CDCR parole agents honored by LA Council 

member Richard Alarcón


By Maria Franco / Regional Administrator, Parole Region III
On July 24, Los Angeles City Councilman Richard Alarcón honored Parole Agents Lupe Sanchez and Cherie Ware for their unrelenting commitment to public safety for the people of Los Angeles.
They were recognized during the National Probation, Parole and Community Supervision Week 2012.
Both agents have distinguished careers. In 1993, Agent Sanchez began his career with the California Department of Corrections and Rehabilitation (CDCR) as a correctional officer at North Kern State Prison. In 1996, he was assigned to the Investigative Services Unit at NKSP.
He transferred to the parole division in 1998 as a parole agent I for the Silverlake No. 1 Parole Unit in the Inner City Parole District in downtown Los Angeles.
Agent Sanchez was promoted in 2004 to parole agent II with the Police and Corrections Team (PACT) in the San Gabriel Valley District.  He was instrumental in the development of the re-integration academy in 2009 and 2012 at Cal Poly, Pomona.
Since 2009, Agent Sanchez has been assigned to the California Parole Apprehension Team (CPAT) fugitive unit-Los Angeles as parole agent II supervisor.
Agent Sanchez was also a key player in the development and implementation of Operation Disarm and Operation Guardian in Los Angeles County.
In 1989, Agent Ware began her career with the California Youth Authority as a youth correctional counselor at the Fred C. Nelles Youth Correctional Facility. She was assigned to the “boot camp” program at Fred C. Nelles and was a member of the Tactical Team.
In 1996, Agent Ware was promoted to a senior youth correctional counselor at the Fred C. Nelles Youth Correctional Facility. She was in charge of the daily operations of the living unit, as well as overseeing the casework needs of the youthful offenders assigned to her living unit.
In 2001, Agent Ware was promoted to a parole agent II, specialist in the Gang Apprehension Unit with Juvenile Parole.  From 2004 to 2006, she was with the Office of Victim Services as a parole agent II, specialist.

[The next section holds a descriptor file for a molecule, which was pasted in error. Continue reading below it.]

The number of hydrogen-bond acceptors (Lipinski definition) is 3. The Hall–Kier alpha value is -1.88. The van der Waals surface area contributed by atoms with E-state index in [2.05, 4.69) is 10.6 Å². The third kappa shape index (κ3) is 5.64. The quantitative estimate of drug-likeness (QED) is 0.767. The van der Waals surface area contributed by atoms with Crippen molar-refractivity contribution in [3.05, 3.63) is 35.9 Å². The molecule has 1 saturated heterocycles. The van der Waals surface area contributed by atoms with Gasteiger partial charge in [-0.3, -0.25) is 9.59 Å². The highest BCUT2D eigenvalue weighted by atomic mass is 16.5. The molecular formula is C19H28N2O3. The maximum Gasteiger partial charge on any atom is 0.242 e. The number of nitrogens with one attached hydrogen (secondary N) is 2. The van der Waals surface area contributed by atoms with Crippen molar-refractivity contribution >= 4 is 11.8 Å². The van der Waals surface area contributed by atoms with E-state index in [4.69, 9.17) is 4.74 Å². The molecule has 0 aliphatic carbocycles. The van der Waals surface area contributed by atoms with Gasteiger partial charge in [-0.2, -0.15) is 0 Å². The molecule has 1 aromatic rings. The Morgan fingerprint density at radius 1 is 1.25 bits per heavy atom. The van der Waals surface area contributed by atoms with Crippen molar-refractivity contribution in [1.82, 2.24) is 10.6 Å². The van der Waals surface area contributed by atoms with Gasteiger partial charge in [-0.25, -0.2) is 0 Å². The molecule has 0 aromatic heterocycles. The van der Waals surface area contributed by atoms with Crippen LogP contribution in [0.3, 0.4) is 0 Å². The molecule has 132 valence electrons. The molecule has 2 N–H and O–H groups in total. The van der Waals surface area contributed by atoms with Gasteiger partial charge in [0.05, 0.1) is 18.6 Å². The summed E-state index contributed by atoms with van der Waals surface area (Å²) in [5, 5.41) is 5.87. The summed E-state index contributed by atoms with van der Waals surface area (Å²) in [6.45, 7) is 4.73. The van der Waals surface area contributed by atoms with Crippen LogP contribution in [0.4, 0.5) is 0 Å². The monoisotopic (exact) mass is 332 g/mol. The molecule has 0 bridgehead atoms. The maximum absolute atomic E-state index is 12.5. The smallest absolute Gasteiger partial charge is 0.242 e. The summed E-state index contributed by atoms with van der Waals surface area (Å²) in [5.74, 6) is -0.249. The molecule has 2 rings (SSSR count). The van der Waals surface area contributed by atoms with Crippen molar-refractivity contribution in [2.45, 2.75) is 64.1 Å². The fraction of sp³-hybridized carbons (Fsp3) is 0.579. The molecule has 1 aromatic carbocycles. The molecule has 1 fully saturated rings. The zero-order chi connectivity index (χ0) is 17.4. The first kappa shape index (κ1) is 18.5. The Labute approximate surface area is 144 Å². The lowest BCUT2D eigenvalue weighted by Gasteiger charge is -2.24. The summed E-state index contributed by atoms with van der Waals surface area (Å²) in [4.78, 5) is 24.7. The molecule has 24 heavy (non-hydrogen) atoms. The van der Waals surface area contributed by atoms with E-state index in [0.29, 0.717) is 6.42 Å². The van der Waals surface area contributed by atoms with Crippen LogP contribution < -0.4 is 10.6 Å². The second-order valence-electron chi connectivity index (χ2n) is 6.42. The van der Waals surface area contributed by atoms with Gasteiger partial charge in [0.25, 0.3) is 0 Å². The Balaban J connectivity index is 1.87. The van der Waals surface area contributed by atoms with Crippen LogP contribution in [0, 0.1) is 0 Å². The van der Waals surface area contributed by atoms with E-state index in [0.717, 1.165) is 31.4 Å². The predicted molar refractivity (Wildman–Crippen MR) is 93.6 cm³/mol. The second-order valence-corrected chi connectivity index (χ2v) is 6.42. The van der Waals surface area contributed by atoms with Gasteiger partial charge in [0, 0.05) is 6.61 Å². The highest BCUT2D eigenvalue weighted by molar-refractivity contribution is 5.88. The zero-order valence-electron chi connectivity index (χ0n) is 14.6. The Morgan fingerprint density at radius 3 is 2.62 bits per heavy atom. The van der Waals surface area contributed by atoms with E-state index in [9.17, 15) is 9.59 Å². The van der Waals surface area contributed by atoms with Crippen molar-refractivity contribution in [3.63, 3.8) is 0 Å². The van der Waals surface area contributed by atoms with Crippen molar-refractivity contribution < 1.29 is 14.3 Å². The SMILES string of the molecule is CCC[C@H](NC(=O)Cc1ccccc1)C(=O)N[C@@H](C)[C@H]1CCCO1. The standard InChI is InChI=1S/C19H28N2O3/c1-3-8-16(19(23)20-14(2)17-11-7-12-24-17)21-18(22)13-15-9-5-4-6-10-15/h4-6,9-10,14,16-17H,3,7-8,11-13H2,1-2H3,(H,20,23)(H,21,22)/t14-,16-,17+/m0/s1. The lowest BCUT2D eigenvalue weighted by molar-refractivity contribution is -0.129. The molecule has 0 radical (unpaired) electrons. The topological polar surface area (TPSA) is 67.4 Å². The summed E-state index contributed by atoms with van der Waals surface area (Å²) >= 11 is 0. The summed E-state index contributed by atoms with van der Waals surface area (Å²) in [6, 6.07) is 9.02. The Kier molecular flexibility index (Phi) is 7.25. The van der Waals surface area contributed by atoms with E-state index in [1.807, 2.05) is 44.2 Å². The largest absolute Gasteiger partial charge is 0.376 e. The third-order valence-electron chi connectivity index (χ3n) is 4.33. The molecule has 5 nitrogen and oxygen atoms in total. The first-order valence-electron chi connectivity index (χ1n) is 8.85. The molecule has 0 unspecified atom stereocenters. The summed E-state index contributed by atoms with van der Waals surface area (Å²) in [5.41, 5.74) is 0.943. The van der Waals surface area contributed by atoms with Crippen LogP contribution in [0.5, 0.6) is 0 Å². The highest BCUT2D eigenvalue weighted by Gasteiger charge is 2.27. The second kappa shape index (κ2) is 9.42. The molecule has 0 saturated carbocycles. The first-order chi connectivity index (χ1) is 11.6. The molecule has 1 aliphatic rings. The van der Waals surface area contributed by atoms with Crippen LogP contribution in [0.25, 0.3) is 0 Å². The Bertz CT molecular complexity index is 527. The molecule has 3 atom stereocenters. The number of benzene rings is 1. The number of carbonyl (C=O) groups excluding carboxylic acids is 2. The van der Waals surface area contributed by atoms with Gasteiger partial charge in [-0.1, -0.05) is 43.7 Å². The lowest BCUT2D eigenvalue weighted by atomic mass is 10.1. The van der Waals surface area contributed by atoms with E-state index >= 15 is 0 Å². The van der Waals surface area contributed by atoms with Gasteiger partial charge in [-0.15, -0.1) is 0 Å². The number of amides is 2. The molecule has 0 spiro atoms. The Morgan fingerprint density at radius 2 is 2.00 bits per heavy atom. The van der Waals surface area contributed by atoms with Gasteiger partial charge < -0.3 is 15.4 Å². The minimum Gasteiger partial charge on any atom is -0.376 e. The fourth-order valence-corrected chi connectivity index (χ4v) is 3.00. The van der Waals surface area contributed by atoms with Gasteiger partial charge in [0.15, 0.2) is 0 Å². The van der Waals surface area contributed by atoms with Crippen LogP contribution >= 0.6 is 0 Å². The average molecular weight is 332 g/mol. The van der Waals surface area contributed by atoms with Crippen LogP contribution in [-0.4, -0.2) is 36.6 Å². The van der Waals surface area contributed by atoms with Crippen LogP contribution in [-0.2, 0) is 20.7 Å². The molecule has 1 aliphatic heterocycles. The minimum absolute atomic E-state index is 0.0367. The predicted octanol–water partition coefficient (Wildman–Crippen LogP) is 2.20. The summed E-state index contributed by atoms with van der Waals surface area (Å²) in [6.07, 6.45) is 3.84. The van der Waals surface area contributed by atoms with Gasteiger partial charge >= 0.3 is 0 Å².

In 2006, she returned to Juvenile Parole as a parole agent II, specialist where she was assigned to the South Coast Parole Office.  Agent Ware continues to work with juvenile parolees and is currently assigned to the LA Watts Juvenile Parole Unit as a parole agent II, specialist supervising a sex-offender caseload.
Agent Ware takes the extra step to build partnerships between community-based programs and the department. She shows initiative in developing new ideas and methods of getting parolees involved with their communities in positive ways.

Inmate gets 50-to-life for attacking correctional officer


By OPEC Staff
A Sacramento Superior Court judge recently sentenced an inmate at California State Prison, Sacramento (SAC) to 50-years-to-life for a 2008 attack on a correctional officer, the Sacramento Bee reported.
Steven Jones, 35, was convicted of attacking an officer who was providing backup as Jones was about to be handcuffed. He also was convicted of being in possession of an inmate-made weapon.
Jones spun around and punched the officer several times in the face, according to press release from the Sacramento County District Attorney’s Office.
Jones jumped on the unconscious officer and continued to punch him until offer officers were able to subdue him.
A search of Jones turned up a 5-inch-long stabbing weapon.
The officer recovered and has returned to work, the Bee reported.

CCWF hosts top law enforcement; showcases facility


By Lt. Travis R. Wright / PIO, CCWF
The Central California Women’s Facility (CCWF) recently used the hosting of a local law enforcement group to showcase the facility, including its extensive rehabilitation programs.
The Fresno/Madera Police Chiefs Association held its monthly meeting at CCWF on Aug. l5. The association is composed of leaders of every police agency in Fresno and Madera counties.
Madera Sherriff John Anderson approached Warden (A) Deborah K. Johnson about a month earlier and asked if the Madera County institution would be interested in hosting the meeting since many of the group’s members were newly elected and/or appointed and had not toured a state prison. CCWF had never hosted the luncheon, and no state prison had hosted a meeting in more than a decade.
In all, 35 law enforcement leaders attended.
 “I am excited to host an event for our local law enforcement leaders,” Warden Johnson said. “Our prison is focused on being active in the community and forming partnerships with surrounding law enforcement agencies. Hosting this meeting/luncheon was an attempt to show them that we are eager to assist in any way possible.”
After the luncheon, several group members were taken on a tour of the facility to show the rehabilitative efforts taking place.
 “Many of those chiefs were amazed at what we do here at CCWF,” Warden Johnson said. “They never knew that CCWF offered so many educational and vocational opportunities to the inmates. It was a very informative and productive tour, and many of these officials expressed their gratitude for the opportunity to see inside the prison walls.”
The association’s monthly meetings rotate among the member agencies in Fresno and Madera counties. Warden Johnson said she hopes to continue attending association meetings and host another one.